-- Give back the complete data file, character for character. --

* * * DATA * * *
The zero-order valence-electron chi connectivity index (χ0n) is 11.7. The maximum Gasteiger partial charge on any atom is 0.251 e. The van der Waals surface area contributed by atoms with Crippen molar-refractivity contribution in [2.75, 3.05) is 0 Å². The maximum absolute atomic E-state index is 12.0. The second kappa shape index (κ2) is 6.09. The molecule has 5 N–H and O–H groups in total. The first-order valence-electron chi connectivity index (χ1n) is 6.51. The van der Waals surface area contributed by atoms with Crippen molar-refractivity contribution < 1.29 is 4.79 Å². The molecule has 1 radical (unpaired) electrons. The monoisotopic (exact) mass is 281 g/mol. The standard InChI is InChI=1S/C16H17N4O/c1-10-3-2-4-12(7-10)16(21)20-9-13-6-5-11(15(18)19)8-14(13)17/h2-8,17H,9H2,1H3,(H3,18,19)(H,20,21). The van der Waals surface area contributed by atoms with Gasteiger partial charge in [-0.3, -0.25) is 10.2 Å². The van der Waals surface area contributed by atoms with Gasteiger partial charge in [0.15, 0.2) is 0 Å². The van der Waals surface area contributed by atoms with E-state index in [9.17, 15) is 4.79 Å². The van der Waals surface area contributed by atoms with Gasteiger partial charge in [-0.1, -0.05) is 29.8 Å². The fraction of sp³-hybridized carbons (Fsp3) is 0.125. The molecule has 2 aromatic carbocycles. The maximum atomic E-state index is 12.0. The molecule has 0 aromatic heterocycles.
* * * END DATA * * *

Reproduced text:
The zero-order valence-electron chi connectivity index (χ0n) is 11.7. The maximum Gasteiger partial charge on any atom is 0.251 e. The van der Waals surface area contributed by atoms with Crippen molar-refractivity contribution in [2.75, 3.05) is 0 Å². The maximum absolute atomic E-state index is 12.0. The second kappa shape index (κ2) is 6.09. The molecule has 5 N–H and O–H groups in total. The first-order valence-electron chi connectivity index (χ1n) is 6.51. The van der Waals surface area contributed by atoms with Crippen molar-refractivity contribution < 1.29 is 4.79 Å². The molecule has 1 radical (unpaired) electrons. The monoisotopic (exact) mass is 281 g/mol. The standard InChI is InChI=1S/C16H17N4O/c1-10-3-2-4-12(7-10)16(21)20-9-13-6-5-11(15(18)19)8-14(13)17/h2-8,17H,9H2,1H3,(H3,18,19)(H,20,21). The van der Waals surface area contributed by atoms with Gasteiger partial charge in [-0.3, -0.25) is 10.2 Å². The van der Waals surface area contributed by atoms with Gasteiger partial charge in [0.15, 0.2) is 0 Å². The van der Waals surface area contributed by atoms with E-state index in [9.17, 15) is 4.79 Å². The van der Waals surface area contributed by atoms with Gasteiger partial charge in [-0.1, -0.05) is 29.8 Å². The fraction of sp³-hybridized carbons (Fsp3) is 0.125. The molecule has 2 aromatic carbocycles. The maximum atomic E-state index is 12.0. The molecule has 0 aromatic heterocycles.